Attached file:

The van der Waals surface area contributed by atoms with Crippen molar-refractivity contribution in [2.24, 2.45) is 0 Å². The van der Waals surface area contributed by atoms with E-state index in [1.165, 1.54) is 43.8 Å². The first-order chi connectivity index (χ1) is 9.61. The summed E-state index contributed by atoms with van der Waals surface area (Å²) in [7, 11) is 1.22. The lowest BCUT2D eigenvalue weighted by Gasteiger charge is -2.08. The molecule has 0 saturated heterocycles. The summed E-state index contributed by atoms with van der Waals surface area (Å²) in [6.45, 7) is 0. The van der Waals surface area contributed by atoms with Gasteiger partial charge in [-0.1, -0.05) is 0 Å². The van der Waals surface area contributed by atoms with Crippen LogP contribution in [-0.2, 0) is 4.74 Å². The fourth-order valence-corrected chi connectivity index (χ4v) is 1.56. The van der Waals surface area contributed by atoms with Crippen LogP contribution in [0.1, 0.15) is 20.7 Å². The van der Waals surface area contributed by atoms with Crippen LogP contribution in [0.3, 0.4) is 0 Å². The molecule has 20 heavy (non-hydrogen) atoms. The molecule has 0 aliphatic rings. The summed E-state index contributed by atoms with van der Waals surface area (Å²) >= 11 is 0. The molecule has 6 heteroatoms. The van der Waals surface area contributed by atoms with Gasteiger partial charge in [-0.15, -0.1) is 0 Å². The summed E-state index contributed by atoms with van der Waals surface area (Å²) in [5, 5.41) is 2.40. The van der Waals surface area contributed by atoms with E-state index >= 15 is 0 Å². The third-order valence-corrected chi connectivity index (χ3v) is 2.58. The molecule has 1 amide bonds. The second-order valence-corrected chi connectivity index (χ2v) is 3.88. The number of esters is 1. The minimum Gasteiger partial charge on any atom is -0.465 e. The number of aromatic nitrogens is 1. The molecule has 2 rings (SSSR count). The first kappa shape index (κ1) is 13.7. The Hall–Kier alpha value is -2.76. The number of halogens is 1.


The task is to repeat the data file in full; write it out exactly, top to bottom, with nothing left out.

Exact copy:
The van der Waals surface area contributed by atoms with Crippen molar-refractivity contribution in [2.24, 2.45) is 0 Å². The van der Waals surface area contributed by atoms with E-state index in [1.165, 1.54) is 43.8 Å². The first-order chi connectivity index (χ1) is 9.61. The summed E-state index contributed by atoms with van der Waals surface area (Å²) in [7, 11) is 1.22. The lowest BCUT2D eigenvalue weighted by Gasteiger charge is -2.08. The molecule has 0 saturated heterocycles. The summed E-state index contributed by atoms with van der Waals surface area (Å²) in [6.45, 7) is 0. The van der Waals surface area contributed by atoms with Gasteiger partial charge in [-0.1, -0.05) is 0 Å². The van der Waals surface area contributed by atoms with Crippen LogP contribution in [-0.2, 0) is 4.74 Å². The fourth-order valence-corrected chi connectivity index (χ4v) is 1.56. The van der Waals surface area contributed by atoms with Crippen LogP contribution in [0.1, 0.15) is 20.7 Å². The van der Waals surface area contributed by atoms with Crippen LogP contribution in [0.3, 0.4) is 0 Å². The molecule has 20 heavy (non-hydrogen) atoms. The molecule has 0 aliphatic rings. The summed E-state index contributed by atoms with van der Waals surface area (Å²) >= 11 is 0. The molecule has 6 heteroatoms. The van der Waals surface area contributed by atoms with Gasteiger partial charge in [-0.15, -0.1) is 0 Å². The summed E-state index contributed by atoms with van der Waals surface area (Å²) in [5, 5.41) is 2.40. The van der Waals surface area contributed by atoms with E-state index >= 15 is 0 Å². The third-order valence-corrected chi connectivity index (χ3v) is 2.58. The molecule has 1 amide bonds. The second-order valence-corrected chi connectivity index (χ2v) is 3.88. The number of esters is 1. The minimum Gasteiger partial charge on any atom is -0.465 e. The number of aromatic nitrogens is 1. The molecule has 2 rings (SSSR count). The first kappa shape index (κ1) is 13.7. The Hall–Kier alpha value is -2.76. The number of halogens is 1.